a white n95 mask

Personal protective equipment (PPE) has been in short supply throughout the COVID-19 pandemic. Perhaps the biggest shortage has been of the N95 masks, which healthcare professionals use to keep themselves and others healthy while dealing with sick patients. Unfortunately, many doctors, nurses and others employed at healthcare facilities have had to wear the same N95 mask for several shifts even though it's considered dangerous to wear one of these masks more than once. Hoping to help the issue of short PPE supply and workers wearing potentially dangerous equipment, a group of University Washington researchers are exploring methods that would correctly disinfect masks so that they could be re-worn, reports The Daily.

Options for decontaminating masks already exist, including methods that use ultraviolet light or vaporized hydrogen peroxide. However, this option isn't ideal because the technology is simply hard to come by. Even when a healthcare facility can get ahold of technology that decontaminates PPE using vaporized hydrogen peroxide or UV light, infection can still occur when masks are removed, Thomas Lendvay, an associate professor of urology and pediatric urologist at Seattle Children's Hospital tells The Daily, a newspaper operated by University of Washington students.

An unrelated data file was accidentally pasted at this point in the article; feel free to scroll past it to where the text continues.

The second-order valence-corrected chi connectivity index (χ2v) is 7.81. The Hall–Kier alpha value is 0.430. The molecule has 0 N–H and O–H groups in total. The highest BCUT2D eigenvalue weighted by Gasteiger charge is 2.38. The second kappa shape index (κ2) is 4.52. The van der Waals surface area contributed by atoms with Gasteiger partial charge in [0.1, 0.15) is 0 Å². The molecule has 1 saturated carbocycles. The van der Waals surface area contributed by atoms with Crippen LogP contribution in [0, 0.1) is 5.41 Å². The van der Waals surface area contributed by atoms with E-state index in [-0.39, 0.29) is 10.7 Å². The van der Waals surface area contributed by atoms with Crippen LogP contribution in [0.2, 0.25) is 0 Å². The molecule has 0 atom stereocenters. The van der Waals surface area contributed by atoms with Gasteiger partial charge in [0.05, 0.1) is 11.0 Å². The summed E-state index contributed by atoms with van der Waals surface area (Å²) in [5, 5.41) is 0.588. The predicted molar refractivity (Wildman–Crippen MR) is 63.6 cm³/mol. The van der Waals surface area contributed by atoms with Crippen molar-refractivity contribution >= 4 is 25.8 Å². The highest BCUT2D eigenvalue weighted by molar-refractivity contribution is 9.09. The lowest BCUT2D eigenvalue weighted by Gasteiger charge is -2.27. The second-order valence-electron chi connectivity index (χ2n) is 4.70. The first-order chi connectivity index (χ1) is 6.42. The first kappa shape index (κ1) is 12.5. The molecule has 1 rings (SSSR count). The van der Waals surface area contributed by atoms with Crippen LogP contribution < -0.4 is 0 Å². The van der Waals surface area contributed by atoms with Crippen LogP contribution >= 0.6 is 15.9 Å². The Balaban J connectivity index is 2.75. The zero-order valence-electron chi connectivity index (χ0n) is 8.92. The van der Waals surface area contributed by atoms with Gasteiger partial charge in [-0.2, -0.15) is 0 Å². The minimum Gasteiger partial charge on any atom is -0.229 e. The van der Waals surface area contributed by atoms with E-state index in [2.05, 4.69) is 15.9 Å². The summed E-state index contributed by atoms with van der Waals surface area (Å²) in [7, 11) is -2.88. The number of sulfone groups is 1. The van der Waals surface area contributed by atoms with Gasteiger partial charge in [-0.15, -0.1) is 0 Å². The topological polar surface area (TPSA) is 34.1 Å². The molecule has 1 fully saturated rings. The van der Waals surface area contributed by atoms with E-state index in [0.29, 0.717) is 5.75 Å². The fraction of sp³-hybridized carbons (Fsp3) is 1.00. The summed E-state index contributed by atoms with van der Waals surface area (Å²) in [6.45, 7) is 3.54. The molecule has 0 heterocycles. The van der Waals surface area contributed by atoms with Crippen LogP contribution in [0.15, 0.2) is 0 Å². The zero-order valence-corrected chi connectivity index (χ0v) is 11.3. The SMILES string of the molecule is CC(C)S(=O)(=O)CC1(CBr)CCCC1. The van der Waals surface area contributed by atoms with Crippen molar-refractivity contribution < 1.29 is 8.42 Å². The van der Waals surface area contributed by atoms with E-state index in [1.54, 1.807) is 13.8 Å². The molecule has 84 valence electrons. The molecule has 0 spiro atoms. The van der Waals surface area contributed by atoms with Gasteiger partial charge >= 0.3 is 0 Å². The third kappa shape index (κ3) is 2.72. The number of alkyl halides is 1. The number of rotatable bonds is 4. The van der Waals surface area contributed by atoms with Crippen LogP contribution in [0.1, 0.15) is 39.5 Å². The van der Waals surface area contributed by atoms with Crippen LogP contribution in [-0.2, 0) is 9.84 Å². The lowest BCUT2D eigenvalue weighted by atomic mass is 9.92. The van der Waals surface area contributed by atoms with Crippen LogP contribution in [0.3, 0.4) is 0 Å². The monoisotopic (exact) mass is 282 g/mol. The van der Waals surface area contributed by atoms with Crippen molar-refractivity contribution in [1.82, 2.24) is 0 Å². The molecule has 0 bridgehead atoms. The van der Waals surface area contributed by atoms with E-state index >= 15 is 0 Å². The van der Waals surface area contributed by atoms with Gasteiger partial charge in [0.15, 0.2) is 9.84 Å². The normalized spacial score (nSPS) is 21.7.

So instead of using existing methods that have a few important faults, Lendvay and the team of researchers are trying to figure out how methlyene blue could be used to destroy viruses. Methylene blue is a type of dye that kills bacteria and virus when introduced to light. Best of all, the there's an abundance of the dye and the solution is inexpensive.

Click here to read the rest of The Daily's story.